By the time the sixteenth season had come around, the show had bumped into the problem which is inevitable for any show which had lasted that long - it had outgrown its founding mythology. The Time Lords, a seemingly all-powerful race of aliens that the Doctor belonged too had been in background all through the sixties had now become a persistent source of unwanted control. By the point The Ribos Operation rolled around the question of the show had become, what do you do when your hero finally defeats the one villain he was never supposed to defeat?
In those early seasons, The Time Lords were a cosmic, powerful and frightening mysterious alien force. The truth behind them was only really brought forward at the end of the sixties and the final episode of The War Games. The Doctor was finally caught and the Time Lords revealed themselves to be the antithesis of the lone man who had stolen a TARDIS from them and run away to explore the galaxy. They dealt with the Doctor with duel punishment. The Second Doctor was killed, sent into a forced regeneration and his Third incarnation was exiled to the Earth in the 1970s. But what really bothered the Doctor was that they would still interfere in his life, sending him on missions to do their dirty work for them. When the Doctor finally got the better of them, script editor Robert Holmes, took the Doctor back to Gallifrey for The Deadly Assassin. Both The Deadly Assassin and The Invasion of Time allowed us to see the Time Lord society in full. It was burdened with ceremony and tradition, making it easy enough for us to understand why the Doctor ran away. During those two stories, while dealing with the real bad guys, the Doctor managed to change the relationship between the Time Lords and himself. Not only did he expose them as a gang of really old fogeys but wound up becoming their president. This job he abandoned almost instantly but once he had done that, he knew he had won. The Time Lords just weren't a credible threat anymore as the puppet masters of the show and the Doctor had proven once and for all that he could pull their strings just as much as they could his. It was the inevitable course of the relationship of course, but it left a void concerning the top of the Doctor Who hierarchy, who would be top dog now and give the Doctor missions he couldn't refuse?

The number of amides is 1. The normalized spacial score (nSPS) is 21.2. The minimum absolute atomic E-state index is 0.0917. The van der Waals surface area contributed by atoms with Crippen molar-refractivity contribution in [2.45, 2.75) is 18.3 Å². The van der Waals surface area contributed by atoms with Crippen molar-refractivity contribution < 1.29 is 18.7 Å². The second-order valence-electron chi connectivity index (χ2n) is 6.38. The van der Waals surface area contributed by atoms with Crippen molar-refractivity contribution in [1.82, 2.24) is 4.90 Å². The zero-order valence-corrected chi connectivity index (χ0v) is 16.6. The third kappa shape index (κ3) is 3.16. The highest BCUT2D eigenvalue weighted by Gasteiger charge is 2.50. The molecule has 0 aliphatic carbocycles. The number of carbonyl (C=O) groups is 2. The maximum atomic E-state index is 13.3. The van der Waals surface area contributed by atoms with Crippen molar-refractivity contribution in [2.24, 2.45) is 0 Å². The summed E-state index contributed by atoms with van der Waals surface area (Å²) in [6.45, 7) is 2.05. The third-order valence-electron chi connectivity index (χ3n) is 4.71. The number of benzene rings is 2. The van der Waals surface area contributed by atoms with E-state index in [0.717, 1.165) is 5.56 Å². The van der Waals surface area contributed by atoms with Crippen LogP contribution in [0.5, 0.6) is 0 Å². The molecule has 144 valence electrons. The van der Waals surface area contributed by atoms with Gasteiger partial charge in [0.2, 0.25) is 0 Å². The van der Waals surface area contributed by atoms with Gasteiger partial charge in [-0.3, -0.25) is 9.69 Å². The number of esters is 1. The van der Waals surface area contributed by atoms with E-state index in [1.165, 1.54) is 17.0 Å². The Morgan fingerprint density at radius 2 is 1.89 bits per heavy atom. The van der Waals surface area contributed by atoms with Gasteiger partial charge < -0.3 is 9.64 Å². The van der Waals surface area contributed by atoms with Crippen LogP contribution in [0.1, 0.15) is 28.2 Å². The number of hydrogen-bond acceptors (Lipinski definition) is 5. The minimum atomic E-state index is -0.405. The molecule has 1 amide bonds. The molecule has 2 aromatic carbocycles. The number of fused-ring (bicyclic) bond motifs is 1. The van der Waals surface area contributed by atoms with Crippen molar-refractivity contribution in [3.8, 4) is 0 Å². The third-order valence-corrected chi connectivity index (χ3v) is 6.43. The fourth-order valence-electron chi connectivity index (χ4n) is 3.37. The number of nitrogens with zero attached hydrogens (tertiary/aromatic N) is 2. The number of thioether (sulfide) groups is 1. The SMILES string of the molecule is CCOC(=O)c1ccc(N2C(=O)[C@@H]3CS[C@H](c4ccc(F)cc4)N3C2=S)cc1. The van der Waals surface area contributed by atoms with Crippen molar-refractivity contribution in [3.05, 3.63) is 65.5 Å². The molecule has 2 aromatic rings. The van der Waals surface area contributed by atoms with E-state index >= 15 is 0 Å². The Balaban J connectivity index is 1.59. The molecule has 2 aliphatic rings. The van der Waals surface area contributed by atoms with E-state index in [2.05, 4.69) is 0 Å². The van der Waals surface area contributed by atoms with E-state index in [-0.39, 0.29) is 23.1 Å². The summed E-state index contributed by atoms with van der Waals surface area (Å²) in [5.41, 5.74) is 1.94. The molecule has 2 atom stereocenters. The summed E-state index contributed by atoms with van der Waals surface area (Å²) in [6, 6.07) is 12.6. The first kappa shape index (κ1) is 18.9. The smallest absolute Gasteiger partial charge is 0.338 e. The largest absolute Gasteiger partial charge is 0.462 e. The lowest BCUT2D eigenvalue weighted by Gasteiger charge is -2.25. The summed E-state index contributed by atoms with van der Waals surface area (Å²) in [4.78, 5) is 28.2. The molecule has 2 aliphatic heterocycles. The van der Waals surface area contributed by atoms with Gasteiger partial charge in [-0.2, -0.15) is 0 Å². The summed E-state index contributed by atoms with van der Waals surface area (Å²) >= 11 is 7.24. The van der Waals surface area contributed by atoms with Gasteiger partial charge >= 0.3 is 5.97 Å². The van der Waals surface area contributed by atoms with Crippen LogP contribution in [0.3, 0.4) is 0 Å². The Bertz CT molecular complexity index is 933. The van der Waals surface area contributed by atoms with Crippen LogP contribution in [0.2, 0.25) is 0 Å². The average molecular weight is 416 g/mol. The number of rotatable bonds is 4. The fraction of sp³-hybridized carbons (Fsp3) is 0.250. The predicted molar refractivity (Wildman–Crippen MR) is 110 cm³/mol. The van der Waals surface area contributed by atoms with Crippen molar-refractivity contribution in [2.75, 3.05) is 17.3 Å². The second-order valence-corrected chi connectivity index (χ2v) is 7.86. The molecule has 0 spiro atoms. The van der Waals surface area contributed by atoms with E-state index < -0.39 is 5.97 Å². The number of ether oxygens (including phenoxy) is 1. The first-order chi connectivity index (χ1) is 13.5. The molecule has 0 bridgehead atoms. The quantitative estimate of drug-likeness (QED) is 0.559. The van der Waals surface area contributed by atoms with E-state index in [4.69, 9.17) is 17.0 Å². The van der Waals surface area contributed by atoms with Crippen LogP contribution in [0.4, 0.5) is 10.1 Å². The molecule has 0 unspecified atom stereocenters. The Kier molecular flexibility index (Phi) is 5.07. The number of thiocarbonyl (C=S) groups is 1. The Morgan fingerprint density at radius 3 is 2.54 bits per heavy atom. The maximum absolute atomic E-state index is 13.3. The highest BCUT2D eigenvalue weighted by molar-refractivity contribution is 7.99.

It was producer, Graham Williams who came up with the answer. It would be God. Well, alright, not God exactly but a being with the power of God. The White Guardian who was working eternally against The Black Guardian to maintain universal order. God and The Devil. From this idea, Williams came up with a great way to involve the Doctor. Give him a quest. The quest would stretch over all the episodes and stories of series 16 and on the orders of the White Guardian, go on a search for The Key To Time. When put together, The Key To Time resembled a cube of unimaginable power, it literally had the power to shape the cosmos however who wielded it saw fit. The segments which made up the Key were scattered across the known universe and so the show was given its big stakes. But the season also formed a way for Williams to tone down the horror elements that had been the mainstay of the run which belonged to his predecessor, Phillip Hinchcliffe.